Korean Protests Fail To Enlist Middle Class
THREE weeks of student demonstrations, which reached a peak over the weekend with the largest street protests since 1987, have failed to topple South Korea's elected government. The protests, which sought the resignation of President Roh Tae Woo, have proven to be a defining moment for South Korea's young and maturing democracy.
With the prospect of four elections being held over the next 18 months, including a vote next year for a new president, the nation's middle class made a decisive choice in recent weeks not to back the protests. South Korea's newly wealthy appear to have opted for political stability, while many reacted in sympathy for seven protesters who killed themselves, six by self-immolation.
In 1987, middle-class support of student activists was crucial in the massive protests, which ended 26 years of successive military dictatorships in South Korea.
These recent protests were triggered by the April 26 beating death of a student by riot policemen, and were fueled by the seasonal regularity of demonstrations leading up to the May 18 anniversary of a 1980 massacre of protesters in Kwangju by the military.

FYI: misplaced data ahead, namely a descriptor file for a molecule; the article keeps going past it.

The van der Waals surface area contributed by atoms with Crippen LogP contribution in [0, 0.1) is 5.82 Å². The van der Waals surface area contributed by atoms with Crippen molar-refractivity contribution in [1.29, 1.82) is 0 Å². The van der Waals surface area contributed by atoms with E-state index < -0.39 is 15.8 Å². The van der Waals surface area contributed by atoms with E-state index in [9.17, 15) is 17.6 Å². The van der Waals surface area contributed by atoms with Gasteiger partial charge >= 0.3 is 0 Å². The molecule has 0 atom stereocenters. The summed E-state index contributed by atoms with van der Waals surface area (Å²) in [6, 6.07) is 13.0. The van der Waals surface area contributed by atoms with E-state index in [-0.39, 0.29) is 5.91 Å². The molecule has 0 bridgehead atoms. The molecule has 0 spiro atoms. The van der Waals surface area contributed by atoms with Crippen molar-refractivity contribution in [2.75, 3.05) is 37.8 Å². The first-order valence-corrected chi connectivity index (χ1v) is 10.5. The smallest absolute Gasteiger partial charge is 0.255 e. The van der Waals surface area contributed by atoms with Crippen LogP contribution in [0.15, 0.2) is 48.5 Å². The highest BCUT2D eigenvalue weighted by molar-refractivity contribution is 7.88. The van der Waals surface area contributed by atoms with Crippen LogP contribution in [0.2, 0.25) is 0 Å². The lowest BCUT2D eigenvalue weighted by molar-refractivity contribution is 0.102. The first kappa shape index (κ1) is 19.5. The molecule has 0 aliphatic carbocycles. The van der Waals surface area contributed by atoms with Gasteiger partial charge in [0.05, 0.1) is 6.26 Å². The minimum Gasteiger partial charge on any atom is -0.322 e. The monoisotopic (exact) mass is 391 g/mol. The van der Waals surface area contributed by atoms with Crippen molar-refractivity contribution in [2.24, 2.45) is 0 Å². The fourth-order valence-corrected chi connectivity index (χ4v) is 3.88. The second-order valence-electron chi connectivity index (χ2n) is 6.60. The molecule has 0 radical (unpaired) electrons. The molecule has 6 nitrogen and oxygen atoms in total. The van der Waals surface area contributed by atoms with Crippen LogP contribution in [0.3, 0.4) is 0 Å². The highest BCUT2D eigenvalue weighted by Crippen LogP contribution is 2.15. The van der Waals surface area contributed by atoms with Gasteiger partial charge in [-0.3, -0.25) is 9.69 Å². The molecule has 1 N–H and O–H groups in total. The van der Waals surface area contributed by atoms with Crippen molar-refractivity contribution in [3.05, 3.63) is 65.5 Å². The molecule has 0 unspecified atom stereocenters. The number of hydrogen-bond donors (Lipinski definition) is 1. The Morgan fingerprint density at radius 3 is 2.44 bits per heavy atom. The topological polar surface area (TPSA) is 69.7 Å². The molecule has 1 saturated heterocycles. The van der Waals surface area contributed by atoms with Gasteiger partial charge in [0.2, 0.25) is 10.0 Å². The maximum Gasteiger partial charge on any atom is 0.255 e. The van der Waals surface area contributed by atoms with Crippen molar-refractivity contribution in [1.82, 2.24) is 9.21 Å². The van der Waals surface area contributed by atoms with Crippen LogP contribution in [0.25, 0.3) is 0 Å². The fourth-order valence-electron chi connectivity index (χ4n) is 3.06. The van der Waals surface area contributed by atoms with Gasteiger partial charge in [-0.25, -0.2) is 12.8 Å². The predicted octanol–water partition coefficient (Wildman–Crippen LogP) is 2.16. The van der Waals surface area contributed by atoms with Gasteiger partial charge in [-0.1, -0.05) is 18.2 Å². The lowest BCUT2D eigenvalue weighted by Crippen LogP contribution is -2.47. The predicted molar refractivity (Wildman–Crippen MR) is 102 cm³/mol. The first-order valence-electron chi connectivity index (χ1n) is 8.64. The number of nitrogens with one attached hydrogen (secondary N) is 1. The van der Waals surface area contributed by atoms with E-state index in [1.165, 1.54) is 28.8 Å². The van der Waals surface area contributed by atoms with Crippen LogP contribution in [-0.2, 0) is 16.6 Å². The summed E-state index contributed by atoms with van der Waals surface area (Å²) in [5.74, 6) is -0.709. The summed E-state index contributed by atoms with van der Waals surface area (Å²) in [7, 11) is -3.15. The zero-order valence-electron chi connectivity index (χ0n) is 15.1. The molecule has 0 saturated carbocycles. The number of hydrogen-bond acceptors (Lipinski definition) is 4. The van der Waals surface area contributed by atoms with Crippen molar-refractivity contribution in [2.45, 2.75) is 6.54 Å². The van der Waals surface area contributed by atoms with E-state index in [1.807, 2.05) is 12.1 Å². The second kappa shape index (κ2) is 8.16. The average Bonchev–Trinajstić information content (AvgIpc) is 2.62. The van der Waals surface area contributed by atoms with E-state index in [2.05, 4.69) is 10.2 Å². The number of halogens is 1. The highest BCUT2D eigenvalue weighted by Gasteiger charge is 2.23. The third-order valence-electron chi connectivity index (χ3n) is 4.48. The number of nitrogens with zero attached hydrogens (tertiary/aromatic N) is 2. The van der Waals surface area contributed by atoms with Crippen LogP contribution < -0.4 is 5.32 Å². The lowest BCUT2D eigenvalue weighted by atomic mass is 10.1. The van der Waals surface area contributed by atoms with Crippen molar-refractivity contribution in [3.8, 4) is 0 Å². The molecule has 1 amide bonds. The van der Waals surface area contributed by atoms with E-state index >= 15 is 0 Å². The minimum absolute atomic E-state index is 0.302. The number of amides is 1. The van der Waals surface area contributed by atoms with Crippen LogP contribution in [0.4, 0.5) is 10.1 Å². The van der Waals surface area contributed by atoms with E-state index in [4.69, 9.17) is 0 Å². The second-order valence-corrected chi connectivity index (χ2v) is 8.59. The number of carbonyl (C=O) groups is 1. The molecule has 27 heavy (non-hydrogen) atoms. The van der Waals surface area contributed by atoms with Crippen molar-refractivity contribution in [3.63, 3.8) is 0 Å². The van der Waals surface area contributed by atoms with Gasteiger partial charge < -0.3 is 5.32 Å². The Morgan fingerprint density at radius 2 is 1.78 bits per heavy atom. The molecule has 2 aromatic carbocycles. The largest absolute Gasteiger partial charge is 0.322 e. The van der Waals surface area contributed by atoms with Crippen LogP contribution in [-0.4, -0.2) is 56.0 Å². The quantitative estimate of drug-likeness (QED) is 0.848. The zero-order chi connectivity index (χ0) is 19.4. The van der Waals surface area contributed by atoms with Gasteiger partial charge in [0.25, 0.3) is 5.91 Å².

Protest leaders say they have little faith in a process dominated by a ruling party led by former military officers. On Saturday, an estimated 75,000 to 100,000 confronted 22,000 riot policemen in the capital, Seoul, enveloping the city in tear gas.
Mr. Roh, while politically strong, has had difficulty weathering the protests because of his increasing unpopularity. He apologized for the student's death, fired his home minister, and remains under pressure to sack Prime Minister Ro Jai Bong, a close associate, perhaps this week. Removing the prime minister might serve to put a spotlight on himself.
Roh took a conciliatory step of moving to release several dozen prisoners, most of whom were convicted under the stringent National Security Law, according to the semiofficial Yonhap news agency. And the government also was moving to reduce the sentence for Im Su Kyong, a woman jailed for five years in 1989 for an illegal visit to North Korea, and to drop charges against opposition leader Kim Dae Jung for failing to report a visit to North Korea by a member of his political party.
The Roh government, weakened by a bribery scandal and criticized for implementing reforms too slowly, was able to gain widespread support in March during a first round of local elections. Another round is due next month, in which the ruling party is also expected to do well.
Last year, Roh was able to convince Kim Young Sam, a key opposition figure, to join an uneasy alliance under the newly formed Democratic Liberal Party. Kim Dae Jung, the remaining major opposition figure, gave only lukewarm support to the recent protests, citing fear of a military takeover if violence erupted in the demonstrations.
South Korean Information Minister Choi Chang-yoon charged that the protests were organized by communist elements. North Korea's official news agency made an unusual appeal May 8 for South Koreans to rise up and oust the Roh government.